Country water actions are stories that showcase water reforms undertaken by individuals,communities, organizations, and governments in Asia-Pacific countries and elsewhere.
Country Water ActionsCambodia: Phnom Penh Water Supply Authority—Internal Reforms FuelPerformance Upgrade
Knowledge Management Officer Cambodia’s Phnom Penh Water Supply Authority (PPWSA)transformed from a utility on its last legs to one of Asia’sbest and brightest. For a utility to avoid drowning is onething, to hold its head above water for an indefinite periodof time is another. How has PPWSA managed t his feat?
THE PERFECT BAD EXAMPLE
Today, PPWSA is theepitome of achievement andsuccess. “But back in1993, we were theperfect bad example,” says Ek Sonn Chan,recalling his earlydays as PPWSA’sGeneral Director (GD).He wasn’texaggerating. Fifteenyears ago, only 20% of the city was connected to the 70-year-old water system, and each connection costs awhopping $1000. “You could have had a water pipe runningin front of your house and still not be able to have aconnection,” GD Chan said.Nonrevenue water (NRW) topped 72% and revenuescollected barely covered half of operational costs. Thoseconnected, just 25% of the coverage area, had water foronly 10 hours daily.Employee morale was low and it’s no wonder. Their salaryaveraged at $20 per month. Nepotism was widely practiced,so many held positions they weren’t qualified for. The topmanagement and its cronies abused power and fanned theirvested interests, and employees get away with stealingfrom the company by illegally installing connections. Inshort, employees were underpaid, underutilized,unmotivated, and undisciplined.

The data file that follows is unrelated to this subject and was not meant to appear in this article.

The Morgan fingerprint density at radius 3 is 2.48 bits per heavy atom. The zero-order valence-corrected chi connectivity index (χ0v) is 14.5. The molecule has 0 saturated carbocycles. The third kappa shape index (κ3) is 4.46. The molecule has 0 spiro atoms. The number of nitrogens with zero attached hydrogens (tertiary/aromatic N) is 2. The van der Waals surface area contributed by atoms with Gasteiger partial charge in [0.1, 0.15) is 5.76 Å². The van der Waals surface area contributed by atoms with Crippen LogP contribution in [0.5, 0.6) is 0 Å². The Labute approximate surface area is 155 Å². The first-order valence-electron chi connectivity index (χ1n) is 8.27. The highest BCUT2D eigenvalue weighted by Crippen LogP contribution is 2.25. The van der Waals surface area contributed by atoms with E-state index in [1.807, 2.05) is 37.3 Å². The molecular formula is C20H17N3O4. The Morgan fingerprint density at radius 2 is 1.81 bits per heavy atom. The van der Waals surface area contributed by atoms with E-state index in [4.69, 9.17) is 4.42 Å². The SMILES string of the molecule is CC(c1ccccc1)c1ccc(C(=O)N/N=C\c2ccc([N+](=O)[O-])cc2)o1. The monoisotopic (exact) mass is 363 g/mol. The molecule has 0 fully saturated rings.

INVESTING IN THE PEOPLE
When GD Chan took over the war-ravaged utility, he knewhe had a lot of tough, unpopular decisions to make. Thefirst of these was restructuring the management. Corruptleaders were replaced by younger employees who had theright qualifications. Promising young and dynamicemployees were given new authority and inefficient “oldtimers” were reassigned to more dormant roles.Next came the strengthening of the workforce, and PPWSA’ssolutions centered on education, motivation, and sanction. “We set up a trainingcenter to respond to in-house training needs,” says GD Chan, addingthat “On the average, ourstaff receives 12 days of training annually.” Performance evaluationswere also conductedevery 3 months to ensurethat staff can benchmarktheir performance, work well with the team, and getmeasurable results. PPWSA also introduced a profit-sharingsystem that monitors corruption practices of all employees.Top performers were given incentives while poor performersand corrupt employees were weeded out. The decision tofire or hire rests squarely on the shoulders of the GD.These days, employees also have a more compelling reasonto perform well. With the exception of the GD and financedirector, who are employed by the Government, all 583 staff are employed by PPWSA, which has its own salary structure.From 2001 onwards, PPWSA has increased the salary of itsstaff by about 20% annually, making them comparable to—and sometimes even better than—private sectorremunerations.
Comparison of Median Monthly Salaries of PPWSA andGovernment Agencies
BeneficiariesMedian Monthly Salary(US$)
Deputy General Director87661Director75853Chief Office62350Vice Chief Office51142Chief of Section42537Vice chief of section33734Skilled office staff26629Skilled employees21325Skilled workers18223Workers/UnskilledWorkers14219